“My father came over from Germany in the early 1920’s, and he was a trolley fanatic. He studied civil engineering, and the only day he ever took off from school or college at that point was to ride the new Brooklyn Street line PCC cars. He passed that love of trolleys and trains on to me.”

“Once I got older, I didn’t really want to follow through on our family vacations of taking pictures of trolley cars. After he passed away, I felt something was missing, so I thought, ‘Let me see if I can connect again with my father by taking pictures of trolleys and transit.’ Some people thought I was pretty good at it, so I became more involved in (the hobby). I’ve had pictures appear in different websites, and it continues today. I still enjoy photographing trolleys. I try to get them with different backgrounds, with different scenes. I try to take pictures of a train or trolley moving through a scene as opposed of just a picture of a trolley car.”

Capturing an intersection of time. (Richard Panse)
Capturing an intersection of time. (Richard Panse)

Panse said his hobby has taken him as far away as Milan, Italy and to several cities in Germany. Domestically, he has visited Kenosha, Wisconsin, San Francisco and Pittsburgh. “Boston has some vintage trolleys that they still run. And I’ve been to Philadelphia several times. So, I’ve really traveled all over the world taking pictures of trolleys and trains.”

With so many stops, we wondered if Panse has one special destination on his bucket list?

“Lisbon, Portugal. That’s the one place I really want to get to. They have numerous operations. And they have cars which scale these winding, twisting roads the middle of city, which I’d love to photograph and see how they turn out.”

“I actually enjoy photographing more then riding (the trolleys), because I look at it as a challenge. I sort of go back to when I was a young kid and watching the trolleys and my father being fascinated when they came in. I just have this image in the back of my mind of my father enjoying watching them. I’m reliving his memory. And of course, now I have these lovely vintage models who enjoy doing this too, which makes it even more fun.”

The models Panse was speaking of are fellow New Yorkers (and friends) John and Camille.

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During a break in the photo-shoot, Hampden resident Sheri Tracy took some of the participants on a fascinating tour of the restoration barn. Tracy cheerfully admitted she was pulling double duty that day, as she is both Secretary with the Friends of Philadelphia Trolleys AND a volunteer at the Baltimore Streetcar Museum.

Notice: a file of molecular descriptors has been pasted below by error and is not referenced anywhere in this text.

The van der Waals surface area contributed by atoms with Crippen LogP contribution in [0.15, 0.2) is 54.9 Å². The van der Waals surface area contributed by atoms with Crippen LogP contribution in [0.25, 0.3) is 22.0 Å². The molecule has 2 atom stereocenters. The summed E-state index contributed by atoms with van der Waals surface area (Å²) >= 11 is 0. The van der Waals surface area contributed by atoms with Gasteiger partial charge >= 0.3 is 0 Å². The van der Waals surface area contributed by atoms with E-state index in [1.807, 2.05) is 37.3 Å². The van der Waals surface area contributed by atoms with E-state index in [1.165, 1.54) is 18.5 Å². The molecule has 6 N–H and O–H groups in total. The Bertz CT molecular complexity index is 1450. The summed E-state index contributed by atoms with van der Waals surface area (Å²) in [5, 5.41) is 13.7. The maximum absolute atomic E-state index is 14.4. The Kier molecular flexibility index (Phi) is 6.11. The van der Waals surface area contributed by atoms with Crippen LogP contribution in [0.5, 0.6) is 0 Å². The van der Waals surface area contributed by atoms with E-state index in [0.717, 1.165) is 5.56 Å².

Tracy told the Baltimore Post-Examiner she estimates there are about 30 volunteers who man the site on a regular basis. Her post-Thanksgiving plans included decorating the PCC car from Philadelphia for the Santa event.

“When I was little, my godfather used to bring me down here. My son Logan had a chance to operate a trolley when he was about 8, so he has been volunteering ever since.”

Now seventeen, Logan is the founder of the Fans of the Baltimore Streetcar Museum.

Tracy said she is currently preparing to qualify to operate a trolley with passengers on board.

“Logan has already qualified, so once I make it,” she proudly beamed, “we will be the first mother/son team with that unique designation.”

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A beautiful day for a picnic with models John and Camille. (Richard Panse)
A beautiful day for a picnic with models John and Camille. (Richard Panse)

Along with painstakingly directing the photo-shoot, both Richard Panse and his wife Karen had a chance to operate a trolley car, as volunteers coached the novice couple through the dynamics of accelerating, coasting through curves and braking and stopping the vintage machines.

Richard noted that in all of his years as a trolley fan, he had never operated one of the classic rail cars.

Neither had Karen, who, after executing a perfect stop, excitedly exclaimed, “Aha! My next job. I want to move to San Francisco! I can drive a car there!”

Or here in Baltimore, for that matter.

Karen Panse has definitely got the knack.

I couldn’t help but notice that, before moving the big car along, she always remembered to sound the bell.

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The Baltimore Streetcar Museum is located at 1911 Falls Road, just south of the old Hampden mill district – below the North Avenue bridge. The museum is open year round on Sundays from noon -5pm and on Saturdays from June – October. More information about the museum, including details about this weekend’s rides with Santa, may be found by visiting the Baltimore Streetcar Museum online or by liking the museum’s Facebook page.